Style & Idea

A presentation for the 2013 ESTA Conference, Oxford

“Put a hundred chicken eggs under an eagle and even she will not be able to hatch an eagle from these eggs.” [i] Thus wrote Arnold Schoenberg in his discussion of style and idea. The “chicken” is the style of which the “chicken egg” is the idea. An idea, then, unfolds in a style intrinsic to the idea; it’s counterproductive to work on a style separately from its animating idea.

Schoenberg again: “I was inspired by poems of Stefan George, the German poet, to compose music to some of his poems and, surprisingly, without any expectation on my part, these songs showed a style quite different from everything I had written before.”[ii] Without any expectation on your part, let the ideas themselves guide your stylistic choices and the technical skills and tools that you need to embody the ideas.

idea >> style >> technique

Before you develop an idea, however, you must “lay” the egg that is the idea. If your imagination and creativity aren’t open, you won’t have an idea to begin it. Freedom implies suspending judgment or censure, and allowing new things to pass through you. Inevitably, the new might challenge or offend the old. The ultimate difficulty for most of us is to agree to the new, and to allow the creative process to follow its course.

freedom >> idea >> style >> technique

Obey this natural order and organic results will flow from your imagination to the public. The primary theme of my talk is the freedom that precedes the idea and allows it to come into being in its own style.

1. Freedom.

  • The first task is to free your mind from believing (perhaps unconsciously) that your instrument “exists to be played in a certain way,” that is, the normal, ordinary, mainstream manner we are all familiar with. The cello, for instance, is tuned (from top to bottom) A D G C, and the cellist sits in order to play Bach, Beethoven, and all the greats. The very object (the cello) seems to dictate your behaviors, as if there were no other possibilities. Needless to say, it isn’t the object itself who dictates your behaviors, but your thoughts and emotions regarding the object. So, transform the object, or, more precisely, transform your perceptions of the object. Ways of doing so include new playing positions and new tunings (scordatura).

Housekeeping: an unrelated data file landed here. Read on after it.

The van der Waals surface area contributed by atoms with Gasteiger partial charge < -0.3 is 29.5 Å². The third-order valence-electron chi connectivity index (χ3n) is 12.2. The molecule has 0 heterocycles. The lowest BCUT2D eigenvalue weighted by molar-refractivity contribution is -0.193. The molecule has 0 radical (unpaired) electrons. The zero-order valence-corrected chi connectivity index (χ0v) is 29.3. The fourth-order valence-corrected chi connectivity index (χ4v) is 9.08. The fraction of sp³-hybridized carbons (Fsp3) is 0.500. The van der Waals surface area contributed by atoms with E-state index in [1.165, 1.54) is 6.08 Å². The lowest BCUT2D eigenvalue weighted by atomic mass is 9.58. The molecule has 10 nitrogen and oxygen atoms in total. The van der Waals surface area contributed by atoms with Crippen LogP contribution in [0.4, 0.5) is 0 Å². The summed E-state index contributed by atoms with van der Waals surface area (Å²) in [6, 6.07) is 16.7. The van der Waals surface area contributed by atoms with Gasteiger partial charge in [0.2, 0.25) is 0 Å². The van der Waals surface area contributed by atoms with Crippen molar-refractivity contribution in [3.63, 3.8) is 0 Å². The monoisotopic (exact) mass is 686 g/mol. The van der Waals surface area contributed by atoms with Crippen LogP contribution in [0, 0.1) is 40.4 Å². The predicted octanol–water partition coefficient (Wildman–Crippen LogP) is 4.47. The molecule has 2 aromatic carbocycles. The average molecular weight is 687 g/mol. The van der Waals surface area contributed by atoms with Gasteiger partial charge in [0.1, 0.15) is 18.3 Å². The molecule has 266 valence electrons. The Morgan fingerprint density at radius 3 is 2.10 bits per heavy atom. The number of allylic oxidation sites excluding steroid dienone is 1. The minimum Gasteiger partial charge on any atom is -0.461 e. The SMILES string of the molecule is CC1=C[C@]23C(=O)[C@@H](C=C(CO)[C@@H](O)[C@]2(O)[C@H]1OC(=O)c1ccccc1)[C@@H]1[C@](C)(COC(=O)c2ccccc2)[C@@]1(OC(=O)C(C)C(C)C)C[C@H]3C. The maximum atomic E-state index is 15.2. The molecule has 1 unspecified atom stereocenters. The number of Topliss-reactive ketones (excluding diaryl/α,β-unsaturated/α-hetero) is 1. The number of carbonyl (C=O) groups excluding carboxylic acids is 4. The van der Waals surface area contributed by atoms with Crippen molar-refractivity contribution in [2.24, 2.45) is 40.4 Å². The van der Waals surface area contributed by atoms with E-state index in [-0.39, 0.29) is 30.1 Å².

2. New playing positions.

  • There’s a natural link between a playing position and the music that issues forth from that position. If we compare the playing positions of Artur Rubinstein and Glenn Gould at the piano, for instance, it becomes clear that Gould wouldn’t be able to “play like Rubinstein” as long as he retained “Gould’s playing position.” Naturally enough, playing positions that aren’t habitual will suggest ways of playing that are also not habitual.
  • In my presentation I included playing standing up while holding the cello under the chin; playing seated, but without a spike; standing and walking around while holding the cello upside down against the chest; playing seated, with the cello upside down, its shoulder on the right thigh, its body against my chest.
  • Check these links on YouTube for unorthodox violin playing positions and the music making that results logically from these positions:

3. Employ scordatura (non-orthodox tunings).

  • In my presentation I tuned the cello’s C string down a fourth (to a low G) and the A string down a whole tone (to a G). From top to bottom, the cello was tuned G D G G.
  • Scordatura is a rich subject for string players. The cellist Nathan Cook has written an informative doctoral thesis on it. On the Internet, look up “Nathan Cook scordatura thesis” or use this link:

4. Use percussion techniques.